Extra protection is also required near the equator, where the sun is strongest, and at high altitudes, where the air and cloud cover are thinner, allowing more damaging UV rays to get through the atmosphere. Even during winter months, if your family goes skiing in the mountains, be sure to apply plenty of sunscreen; UV rays reflect off both snow and water, increasing the probability of sunburn.
With these precautions, kids can safely play in the sun.
First, seek shade when the sun is at its highest overhead and therefore strongest (usually from 10 a.m. to 4 p.m. in the northern hemisphere). If kids are in the sun during this time, be sure to apply and reapply protective sunscreen — even if they're just playing in the backyard. Most sun damage occurs as a result of incidental exposure during day-to-day activities, not from being at the beach.
Even on cloudy, cool, or overcast days, UV rays travel through the clouds and reflect off sand, water, and even concrete. Clouds and pollution don't filter out UV rays, and they can give a false sense of protection. This "invisible sun" can cause unexpected sunburn and skin damage. Often, kids are unaware that they're developing a sunburn on cooler or windy days because the temperature or breeze keeps skin feeling cool on the surface.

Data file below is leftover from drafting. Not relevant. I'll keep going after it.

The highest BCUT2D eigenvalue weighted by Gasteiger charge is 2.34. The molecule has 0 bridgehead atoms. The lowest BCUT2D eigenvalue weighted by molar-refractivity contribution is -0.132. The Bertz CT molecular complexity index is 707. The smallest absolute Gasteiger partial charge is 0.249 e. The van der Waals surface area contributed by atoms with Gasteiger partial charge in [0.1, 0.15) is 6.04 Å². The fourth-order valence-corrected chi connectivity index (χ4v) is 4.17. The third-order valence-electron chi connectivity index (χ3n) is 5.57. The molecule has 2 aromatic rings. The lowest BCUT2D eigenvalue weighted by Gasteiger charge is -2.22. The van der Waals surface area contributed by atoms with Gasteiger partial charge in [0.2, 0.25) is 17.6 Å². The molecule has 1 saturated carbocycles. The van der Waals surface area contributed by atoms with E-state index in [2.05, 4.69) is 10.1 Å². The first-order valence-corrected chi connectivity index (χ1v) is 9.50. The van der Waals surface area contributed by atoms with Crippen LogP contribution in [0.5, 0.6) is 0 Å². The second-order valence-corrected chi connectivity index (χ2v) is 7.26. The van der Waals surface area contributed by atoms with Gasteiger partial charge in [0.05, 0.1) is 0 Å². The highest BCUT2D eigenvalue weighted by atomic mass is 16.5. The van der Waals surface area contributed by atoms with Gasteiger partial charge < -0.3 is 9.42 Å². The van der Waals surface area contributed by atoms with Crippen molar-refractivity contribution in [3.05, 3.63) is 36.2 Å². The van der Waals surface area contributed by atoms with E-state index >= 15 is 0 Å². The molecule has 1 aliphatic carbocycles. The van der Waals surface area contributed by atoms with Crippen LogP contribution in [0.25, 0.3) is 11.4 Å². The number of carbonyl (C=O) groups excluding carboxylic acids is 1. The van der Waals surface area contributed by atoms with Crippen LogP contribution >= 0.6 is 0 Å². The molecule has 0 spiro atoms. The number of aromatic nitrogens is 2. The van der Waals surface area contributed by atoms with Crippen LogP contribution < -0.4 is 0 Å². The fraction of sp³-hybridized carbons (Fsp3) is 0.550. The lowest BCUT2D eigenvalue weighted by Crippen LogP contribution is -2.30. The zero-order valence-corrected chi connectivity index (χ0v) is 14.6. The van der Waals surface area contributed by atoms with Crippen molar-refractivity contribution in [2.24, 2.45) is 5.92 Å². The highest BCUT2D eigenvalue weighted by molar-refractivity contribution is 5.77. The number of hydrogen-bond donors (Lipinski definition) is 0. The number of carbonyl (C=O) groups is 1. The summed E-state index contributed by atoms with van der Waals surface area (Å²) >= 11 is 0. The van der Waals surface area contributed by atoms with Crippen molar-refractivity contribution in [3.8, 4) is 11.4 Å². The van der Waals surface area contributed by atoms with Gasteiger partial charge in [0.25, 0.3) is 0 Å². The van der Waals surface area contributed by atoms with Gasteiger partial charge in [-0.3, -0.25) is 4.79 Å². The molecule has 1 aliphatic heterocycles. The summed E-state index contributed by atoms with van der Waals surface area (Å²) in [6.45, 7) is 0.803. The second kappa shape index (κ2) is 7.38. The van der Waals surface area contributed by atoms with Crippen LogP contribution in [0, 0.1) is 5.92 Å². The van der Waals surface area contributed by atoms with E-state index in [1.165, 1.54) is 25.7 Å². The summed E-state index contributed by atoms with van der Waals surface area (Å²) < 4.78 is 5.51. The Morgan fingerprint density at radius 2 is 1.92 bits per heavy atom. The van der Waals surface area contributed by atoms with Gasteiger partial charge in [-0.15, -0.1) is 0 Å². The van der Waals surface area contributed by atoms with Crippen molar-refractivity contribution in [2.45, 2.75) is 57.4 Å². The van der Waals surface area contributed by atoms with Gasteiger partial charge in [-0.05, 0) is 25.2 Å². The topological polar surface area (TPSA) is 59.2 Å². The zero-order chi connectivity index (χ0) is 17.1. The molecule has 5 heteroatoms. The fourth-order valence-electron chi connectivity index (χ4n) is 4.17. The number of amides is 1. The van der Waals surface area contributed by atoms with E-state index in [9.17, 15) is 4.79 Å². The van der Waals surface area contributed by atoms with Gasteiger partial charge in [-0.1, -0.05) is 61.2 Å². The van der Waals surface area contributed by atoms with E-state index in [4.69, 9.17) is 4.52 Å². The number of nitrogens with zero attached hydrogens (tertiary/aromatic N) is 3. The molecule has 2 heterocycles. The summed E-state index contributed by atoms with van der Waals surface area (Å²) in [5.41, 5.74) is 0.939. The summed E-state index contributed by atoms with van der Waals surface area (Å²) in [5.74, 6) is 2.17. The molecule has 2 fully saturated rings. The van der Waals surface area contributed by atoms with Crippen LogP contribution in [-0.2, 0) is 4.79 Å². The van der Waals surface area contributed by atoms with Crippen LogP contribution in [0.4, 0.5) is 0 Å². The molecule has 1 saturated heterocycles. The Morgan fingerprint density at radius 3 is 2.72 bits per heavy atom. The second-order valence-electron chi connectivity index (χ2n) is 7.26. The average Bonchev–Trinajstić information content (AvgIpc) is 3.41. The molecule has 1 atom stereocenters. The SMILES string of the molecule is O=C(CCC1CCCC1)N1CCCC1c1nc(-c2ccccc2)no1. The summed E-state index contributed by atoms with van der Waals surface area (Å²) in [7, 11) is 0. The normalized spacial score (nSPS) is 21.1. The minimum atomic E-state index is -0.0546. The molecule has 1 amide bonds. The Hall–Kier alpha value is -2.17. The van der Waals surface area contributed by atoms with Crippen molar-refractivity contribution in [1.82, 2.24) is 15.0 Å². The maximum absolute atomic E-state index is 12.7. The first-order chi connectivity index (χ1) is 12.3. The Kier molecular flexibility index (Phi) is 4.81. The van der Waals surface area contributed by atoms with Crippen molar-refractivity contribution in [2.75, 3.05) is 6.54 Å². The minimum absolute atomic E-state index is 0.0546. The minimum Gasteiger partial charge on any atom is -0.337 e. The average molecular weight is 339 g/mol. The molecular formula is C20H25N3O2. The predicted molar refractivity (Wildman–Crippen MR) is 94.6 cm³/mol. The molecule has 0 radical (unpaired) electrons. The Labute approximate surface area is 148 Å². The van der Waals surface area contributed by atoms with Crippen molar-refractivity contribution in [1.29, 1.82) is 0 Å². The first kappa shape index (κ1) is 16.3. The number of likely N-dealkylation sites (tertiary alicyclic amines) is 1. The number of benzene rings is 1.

Make sure your kids don't use tanning beds at any time, even to "prepare" for a trip to a warm climate. Both UVA and UVA/UVB tanning beds produce sunburn. And there is an increased risk of melanoma in people who have used tanning beds before the age of 35.
One of the best ways to protect your family from the sun is to cover up and shield skin from UV rays. Be sure that clothes will screen out harmful UV rays by placing your hand inside the garments and making sure you can't see it through them.
Because infants have thinner skin and underdeveloped melanin, their skin burns more easily than that of older kids. The best protection for babies under 6 months of age is shade, so they should be kept out of the sun whenever possible. If your baby must be in the sun, dress him or her in clothing that covers the body, including hats with wide brims to shadow the face. Use an umbrella to create shade. If your baby is younger than 6 months old and still has small areas of skin (like the face) exposed, you can use a tiny amount of sunscreen with a minimum SPF (sun protection factor) of 15 on those areas.
Even older kids need to escape the sun. For all-day outdoor affairs, bring along a wide umbrella or a pop-up tent to play in. If it's not too hot outside and won't make kids even more uncomfortable, have them wear light long-sleeved shirts and/or long pants. Before heading to the beach or park, call ahead to find out if certain areas offer rentals of umbrellas, tents, and other sun-protective gear.